- Depending on when you move in, it is likely you will have to put up with noise, dust and other disruptions while the rest of the scheme is completed. Typically, this can take two to three years.
- Even in the best of new homes, you have to expect some ‘snagging’. This means tradesmen will have to come back to sort out glitches and problems with the building work. It can be frustrating and time-consuming if they have to return several times to right a wrong.
- You might not yet be part of an established community and there might not be all the promised facilities – shops, cafés and leisure amenities – on site or nearby. And if the developer starts to run out of money, some might not be how they looked on the brochure, or they might not appear to all.
- As you could be buying your home ‘off-plan’ – which means buying a home before it’s actually built – you are taking a risk that might not turn out exactly as you expected. Also, you have to wait until it’s ready before you get to move in.
So, should I buy a new home?
- The quality and care of new property has improved a great deal over the last decade, but do keep in mind that the size of homes has shrunk. If you are into buying every square foot you can for your money, a new home might then not be for you.
- I think you need to consider longevity, too. Ask yourself how long the property will work for you. If there’s not a lot of storage and you’re about to get married and start a family, perhaps you should think about other options, like buying a second-hand property you can do up and extend.
Buying off-plan is where a buyer purchases a property before it’s built. Because you can’t see your home, you have to rely on the architect’s plans, brochures and other information from the developer, as well as computer generated images (mocked-up pictures on a computer to give you an idea of the real thing).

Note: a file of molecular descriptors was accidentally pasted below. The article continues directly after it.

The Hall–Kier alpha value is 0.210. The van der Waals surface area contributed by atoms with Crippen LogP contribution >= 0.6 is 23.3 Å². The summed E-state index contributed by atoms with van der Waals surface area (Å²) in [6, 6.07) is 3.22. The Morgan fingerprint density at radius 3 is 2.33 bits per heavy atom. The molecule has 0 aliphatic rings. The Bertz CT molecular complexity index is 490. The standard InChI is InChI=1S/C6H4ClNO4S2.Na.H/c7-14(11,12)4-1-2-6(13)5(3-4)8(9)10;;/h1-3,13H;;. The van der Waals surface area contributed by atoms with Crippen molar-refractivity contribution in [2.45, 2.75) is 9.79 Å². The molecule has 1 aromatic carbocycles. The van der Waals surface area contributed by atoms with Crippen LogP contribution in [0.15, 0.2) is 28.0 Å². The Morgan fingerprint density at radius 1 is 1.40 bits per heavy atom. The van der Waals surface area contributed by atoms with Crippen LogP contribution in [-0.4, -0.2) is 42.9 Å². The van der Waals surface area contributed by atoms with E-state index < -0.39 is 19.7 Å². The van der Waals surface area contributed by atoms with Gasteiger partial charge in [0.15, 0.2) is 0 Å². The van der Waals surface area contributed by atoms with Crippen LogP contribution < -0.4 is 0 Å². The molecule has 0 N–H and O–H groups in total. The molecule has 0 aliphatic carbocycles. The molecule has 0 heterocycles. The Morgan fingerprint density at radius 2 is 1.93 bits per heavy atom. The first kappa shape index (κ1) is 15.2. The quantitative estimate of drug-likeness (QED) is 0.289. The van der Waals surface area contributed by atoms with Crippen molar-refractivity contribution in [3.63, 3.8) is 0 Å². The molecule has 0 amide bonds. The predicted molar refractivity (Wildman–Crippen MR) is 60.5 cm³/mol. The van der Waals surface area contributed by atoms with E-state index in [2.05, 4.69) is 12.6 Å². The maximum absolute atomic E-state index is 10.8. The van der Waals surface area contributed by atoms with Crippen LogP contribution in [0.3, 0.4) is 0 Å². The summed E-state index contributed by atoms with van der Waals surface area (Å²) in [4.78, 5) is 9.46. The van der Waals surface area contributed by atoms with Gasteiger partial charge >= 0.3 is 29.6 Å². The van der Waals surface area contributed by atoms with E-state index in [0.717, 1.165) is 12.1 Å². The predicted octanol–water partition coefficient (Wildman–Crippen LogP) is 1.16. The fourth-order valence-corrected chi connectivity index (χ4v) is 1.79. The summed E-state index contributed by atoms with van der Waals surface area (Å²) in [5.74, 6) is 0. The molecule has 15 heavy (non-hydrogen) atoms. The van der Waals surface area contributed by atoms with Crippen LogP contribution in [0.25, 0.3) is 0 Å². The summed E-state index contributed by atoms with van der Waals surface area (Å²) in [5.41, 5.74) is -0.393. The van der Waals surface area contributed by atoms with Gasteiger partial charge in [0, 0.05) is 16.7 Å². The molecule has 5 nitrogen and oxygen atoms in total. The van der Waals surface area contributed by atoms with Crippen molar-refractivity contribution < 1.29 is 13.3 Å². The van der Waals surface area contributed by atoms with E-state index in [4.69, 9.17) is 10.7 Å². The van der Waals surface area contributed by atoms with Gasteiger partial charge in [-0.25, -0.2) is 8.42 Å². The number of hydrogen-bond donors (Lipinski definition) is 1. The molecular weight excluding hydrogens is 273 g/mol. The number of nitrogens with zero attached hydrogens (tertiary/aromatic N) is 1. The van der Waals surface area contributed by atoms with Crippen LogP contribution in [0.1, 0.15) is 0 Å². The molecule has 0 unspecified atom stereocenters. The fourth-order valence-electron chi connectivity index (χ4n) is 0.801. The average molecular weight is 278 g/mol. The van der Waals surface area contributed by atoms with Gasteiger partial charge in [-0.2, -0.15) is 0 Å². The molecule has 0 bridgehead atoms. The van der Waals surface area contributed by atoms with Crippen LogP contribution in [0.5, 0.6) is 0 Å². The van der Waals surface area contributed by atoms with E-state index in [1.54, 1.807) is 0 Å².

In some instances, a show flat or show home will be constructed to give you a better indication of what your home will look like. You can get a good idea of space and how different areas will look, so a show home can be useful if you’re buying off-plan.
How to buy off-plan
Buying a home off-plan requires research. The developer and/or agent should be able to give you the property’s layout and room sizes.
Before you take the plunge and sign on any dotted lines, however, go and check out other schemes the house builder has created. This is extremely important, because you can actually see what the design is like, and how good the quality of materials and construction will be on your own site. Talk to residents that live there if you can, to get their take on the developer. If anyone has moved into your own scheme already, do have a chat with fellow-residents there, too.
The next step will be choosing a plot: a piece of land where the house will be built, or in the case of a flat, which until you will occupy. He trick here is to really walk around the site and this is when you want your compass to hand. Which way the flat or house is facing is crucial, and depending on when you want the sun facing a balcony, terrace or even a mailing living room window is all-important. Some people want sun in the mornings and some evenings. Only you know how you live and which you prefer.
Be careful where the traffic flow (do you really want to be on the side of the building where rush hour occurs?), and be aware of what is near your home. Avoid being close to the dustbins, maintenance area or too close to parking lot. It is believed a first-floor flat or higher can be safer than a basement place. However, if there’s no lift it might be hard to coax future buyers to scale six flights of steps if you’re on the top floor.
Moureen Allard – Realtor® LONG BEACH, CA REAL ESTATE AGENT
Top Orange County Real Estate Agent
4531 E. Anaheim St.
Long Beach, CA 90804
License # 01258832